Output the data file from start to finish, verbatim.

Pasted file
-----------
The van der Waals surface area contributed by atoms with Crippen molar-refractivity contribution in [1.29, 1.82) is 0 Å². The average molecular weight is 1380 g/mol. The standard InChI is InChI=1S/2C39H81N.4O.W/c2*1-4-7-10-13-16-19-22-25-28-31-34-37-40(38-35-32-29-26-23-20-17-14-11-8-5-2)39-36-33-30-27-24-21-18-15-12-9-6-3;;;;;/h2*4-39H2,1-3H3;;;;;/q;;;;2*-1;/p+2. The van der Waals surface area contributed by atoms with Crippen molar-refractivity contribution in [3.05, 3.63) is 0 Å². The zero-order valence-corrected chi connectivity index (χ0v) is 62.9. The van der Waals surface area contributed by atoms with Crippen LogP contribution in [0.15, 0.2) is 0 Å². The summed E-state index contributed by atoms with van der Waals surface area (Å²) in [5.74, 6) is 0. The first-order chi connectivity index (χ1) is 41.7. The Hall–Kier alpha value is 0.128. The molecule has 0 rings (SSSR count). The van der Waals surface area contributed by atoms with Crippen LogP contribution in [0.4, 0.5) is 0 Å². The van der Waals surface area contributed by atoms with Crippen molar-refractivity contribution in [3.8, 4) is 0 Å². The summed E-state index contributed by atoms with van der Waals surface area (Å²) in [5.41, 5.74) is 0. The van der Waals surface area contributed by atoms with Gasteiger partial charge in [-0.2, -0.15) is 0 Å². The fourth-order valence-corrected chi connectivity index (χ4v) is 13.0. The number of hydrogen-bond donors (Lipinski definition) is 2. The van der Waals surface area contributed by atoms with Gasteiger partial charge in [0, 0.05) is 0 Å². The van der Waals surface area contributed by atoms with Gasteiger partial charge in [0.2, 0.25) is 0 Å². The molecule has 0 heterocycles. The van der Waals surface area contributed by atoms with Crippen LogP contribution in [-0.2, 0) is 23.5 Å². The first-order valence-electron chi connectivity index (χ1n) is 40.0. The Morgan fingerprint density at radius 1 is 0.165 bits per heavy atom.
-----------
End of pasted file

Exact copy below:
The van der Waals surface area contributed by atoms with Crippen molar-refractivity contribution in [1.29, 1.82) is 0 Å². The average molecular weight is 1380 g/mol. The standard InChI is InChI=1S/2C39H81N.4O.W/c2*1-4-7-10-13-16-19-22-25-28-31-34-37-40(38-35-32-29-26-23-20-17-14-11-8-5-2)39-36-33-30-27-24-21-18-15-12-9-6-3;;;;;/h2*4-39H2,1-3H3;;;;;/q;;;;2*-1;/p+2. The van der Waals surface area contributed by atoms with Crippen molar-refractivity contribution in [3.05, 3.63) is 0 Å². The zero-order valence-corrected chi connectivity index (χ0v) is 62.9. The van der Waals surface area contributed by atoms with Crippen LogP contribution in [0.15, 0.2) is 0 Å². The summed E-state index contributed by atoms with van der Waals surface area (Å²) in [5.74, 6) is 0. The first-order chi connectivity index (χ1) is 41.7. The Hall–Kier alpha value is 0.128. The molecule has 0 rings (SSSR count). The van der Waals surface area contributed by atoms with Crippen LogP contribution in [0.4, 0.5) is 0 Å². The van der Waals surface area contributed by atoms with Crippen molar-refractivity contribution in [3.8, 4) is 0 Å². The summed E-state index contributed by atoms with van der Waals surface area (Å²) in [5.41, 5.74) is 0. The van der Waals surface area contributed by atoms with Gasteiger partial charge in [-0.2, -0.15) is 0 Å². The fourth-order valence-corrected chi connectivity index (χ4v) is 13.0. The number of hydrogen-bond donors (Lipinski definition) is 2. The van der Waals surface area contributed by atoms with Gasteiger partial charge in [0, 0.05) is 0 Å². The van der Waals surface area contributed by atoms with Gasteiger partial charge in [0.2, 0.25) is 0 Å². The molecule has 0 heterocycles. The van der Waals surface area contributed by atoms with Crippen LogP contribution in [-0.2, 0) is 23.5 Å². The first-order valence-electron chi connectivity index (χ1n) is 40.0. The Morgan fingerprint density at radius 1 is 0.165 bits per heavy atom.